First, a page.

The European Automobile Manufacturers’ Association (ACEA) has published data on the severe lack of recharging and refueling infrastructure suitable for electric and other alternatively-powered trucks across the EU.
ACEA is issuing this new data ahead of a decisive meeting on Europe’s first-ever CO2 targets for trucks, taking place next week between representatives of the European Parliament, the 28 national governments and the European Commission as part of the ‘trilogue’ negotiations.
Reaching the ambitious CO2 standards proposed by the EU will only be possible with a rapid and massive market uptake of zero- and low-emission trucks. While the aim is to conclude a deal on the new CO2 targets within the next few weeks, the required infrastructure is almost completely absent today and there is no clear EU action plan for its future roll-out.
According to conservative estimations, at least 6,000 high-power charging points for electric trucks (DC >500 kW) would be needed along EU motorways by 2025/2030. In addition, another 20,000 ‘regular’ charging points suitable for trucks are required − bringing the total to 26,000.
“The shocking fact is that there is not one single public charging point for long-haul trucks available today,” states ACEA Secretary General Erik Jonnaert. “What is more, a standard for the required high-power plugs doesn’t exist yet.”
Although high-power charging points are being rolled out for electric passenger cars along motorways, heavy-duty trucks cannot use this infrastructure because of their much higher power and energy demand, as well as the many parking spots they would need for charging along all major routes in Europe.
Similarly, hydrogen filling stations for cars are not suitable for trucks, given that the pressure storage is too small to meet truck demand. Some 1,000 truck-specific hydrogen stations are needed by 2025/2030, but less than 10 are available across the entire EU today – none of which are suitable for long-haul trucks.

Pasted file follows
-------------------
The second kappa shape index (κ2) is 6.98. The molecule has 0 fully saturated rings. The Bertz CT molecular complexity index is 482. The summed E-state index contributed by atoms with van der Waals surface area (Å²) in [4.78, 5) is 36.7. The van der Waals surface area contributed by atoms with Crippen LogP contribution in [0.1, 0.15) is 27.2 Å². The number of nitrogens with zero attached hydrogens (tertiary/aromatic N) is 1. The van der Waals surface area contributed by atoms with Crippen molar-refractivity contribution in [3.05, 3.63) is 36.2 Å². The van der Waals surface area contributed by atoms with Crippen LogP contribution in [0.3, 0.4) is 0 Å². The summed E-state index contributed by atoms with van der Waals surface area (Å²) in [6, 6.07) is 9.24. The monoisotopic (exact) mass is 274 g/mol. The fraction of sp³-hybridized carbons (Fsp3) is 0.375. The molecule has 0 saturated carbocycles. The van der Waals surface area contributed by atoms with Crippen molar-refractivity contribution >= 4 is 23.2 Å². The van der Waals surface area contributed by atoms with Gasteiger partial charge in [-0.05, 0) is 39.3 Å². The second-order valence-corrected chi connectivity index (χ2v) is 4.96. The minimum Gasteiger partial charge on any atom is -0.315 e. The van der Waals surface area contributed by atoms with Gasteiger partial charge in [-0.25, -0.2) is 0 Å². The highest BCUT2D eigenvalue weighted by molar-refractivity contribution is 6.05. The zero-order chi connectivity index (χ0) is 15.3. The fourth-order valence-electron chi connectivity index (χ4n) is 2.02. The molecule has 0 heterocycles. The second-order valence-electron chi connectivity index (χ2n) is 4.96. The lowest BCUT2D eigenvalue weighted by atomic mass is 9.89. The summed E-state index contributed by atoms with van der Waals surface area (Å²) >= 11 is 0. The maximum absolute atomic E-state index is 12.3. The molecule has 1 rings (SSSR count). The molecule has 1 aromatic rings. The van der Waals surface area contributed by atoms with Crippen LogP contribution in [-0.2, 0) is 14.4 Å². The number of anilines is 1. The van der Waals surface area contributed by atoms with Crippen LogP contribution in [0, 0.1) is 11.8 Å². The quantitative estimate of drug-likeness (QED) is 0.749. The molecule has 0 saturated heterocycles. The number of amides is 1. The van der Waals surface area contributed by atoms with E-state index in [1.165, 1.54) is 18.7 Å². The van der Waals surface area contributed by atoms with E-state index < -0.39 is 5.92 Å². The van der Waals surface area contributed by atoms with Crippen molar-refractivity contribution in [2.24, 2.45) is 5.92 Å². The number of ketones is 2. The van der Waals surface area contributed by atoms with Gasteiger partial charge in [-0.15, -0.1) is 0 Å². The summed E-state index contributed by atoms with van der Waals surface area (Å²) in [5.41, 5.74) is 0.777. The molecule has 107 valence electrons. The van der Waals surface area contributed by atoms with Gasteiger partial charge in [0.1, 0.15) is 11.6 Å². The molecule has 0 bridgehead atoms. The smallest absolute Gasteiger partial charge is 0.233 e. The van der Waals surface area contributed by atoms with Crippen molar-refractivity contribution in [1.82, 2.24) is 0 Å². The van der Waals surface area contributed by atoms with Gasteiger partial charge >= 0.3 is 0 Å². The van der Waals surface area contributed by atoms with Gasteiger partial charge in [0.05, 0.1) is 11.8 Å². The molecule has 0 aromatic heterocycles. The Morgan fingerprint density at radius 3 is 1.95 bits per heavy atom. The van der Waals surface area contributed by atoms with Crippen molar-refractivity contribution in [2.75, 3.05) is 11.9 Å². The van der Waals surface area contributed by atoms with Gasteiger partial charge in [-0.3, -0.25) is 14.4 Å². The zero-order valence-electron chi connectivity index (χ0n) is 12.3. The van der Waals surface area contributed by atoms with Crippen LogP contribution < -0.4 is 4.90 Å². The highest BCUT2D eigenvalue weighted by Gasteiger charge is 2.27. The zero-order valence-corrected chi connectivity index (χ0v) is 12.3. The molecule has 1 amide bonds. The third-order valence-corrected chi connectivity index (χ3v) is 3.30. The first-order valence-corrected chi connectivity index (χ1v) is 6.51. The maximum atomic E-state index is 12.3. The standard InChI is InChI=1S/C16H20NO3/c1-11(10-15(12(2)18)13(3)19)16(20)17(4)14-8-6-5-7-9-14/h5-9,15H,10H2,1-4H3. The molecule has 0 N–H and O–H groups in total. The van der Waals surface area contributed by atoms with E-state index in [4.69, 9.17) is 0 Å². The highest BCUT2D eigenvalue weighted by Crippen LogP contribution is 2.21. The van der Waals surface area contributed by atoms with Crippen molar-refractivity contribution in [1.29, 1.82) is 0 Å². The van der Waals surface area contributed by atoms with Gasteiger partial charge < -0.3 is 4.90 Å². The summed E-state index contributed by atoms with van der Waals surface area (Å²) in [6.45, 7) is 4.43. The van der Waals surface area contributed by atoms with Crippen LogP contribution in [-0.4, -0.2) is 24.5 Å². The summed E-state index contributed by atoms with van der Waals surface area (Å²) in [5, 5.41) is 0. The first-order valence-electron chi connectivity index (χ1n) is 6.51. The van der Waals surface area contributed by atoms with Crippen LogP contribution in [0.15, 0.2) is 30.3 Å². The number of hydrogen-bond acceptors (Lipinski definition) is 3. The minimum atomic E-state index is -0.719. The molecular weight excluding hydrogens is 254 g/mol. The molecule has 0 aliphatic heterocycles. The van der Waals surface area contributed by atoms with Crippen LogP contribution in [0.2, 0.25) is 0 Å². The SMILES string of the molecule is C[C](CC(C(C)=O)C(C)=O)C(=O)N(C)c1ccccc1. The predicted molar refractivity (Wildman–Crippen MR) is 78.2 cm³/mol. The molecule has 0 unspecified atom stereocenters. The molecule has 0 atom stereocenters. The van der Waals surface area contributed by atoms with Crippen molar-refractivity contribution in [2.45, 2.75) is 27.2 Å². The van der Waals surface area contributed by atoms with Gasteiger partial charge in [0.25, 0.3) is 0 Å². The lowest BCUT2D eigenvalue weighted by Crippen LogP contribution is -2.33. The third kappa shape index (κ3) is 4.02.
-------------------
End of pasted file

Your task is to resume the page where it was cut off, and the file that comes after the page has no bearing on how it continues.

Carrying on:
Truck-specific public filling stations for compressed natural gas (CNG) and liquefied natural gas (LNG) are currently present in some EU member states, but their distribution is still very patchy across Europe and the number of stations remains low.
“Policy makers must be aware of this alarming situation when agreeing future CO2 targets for trucks, as these are dependent on a massive ramp-up in sales of alternatively-powered trucks,” cautions Jonnaert. “The targets should be set accordingly – and must be accompanied by an action plan to roll out truck-specific infrastructure across the EU. Customers cannot be expected to invest in alternatively-powered trucks if they do not have the possibility to recharge or refuel them.”
Jonnaert says, “ACEA fully supports an agreement on the new truck CO2 standards, but we urge decision makers to ensure that the targets are achievable in practice.”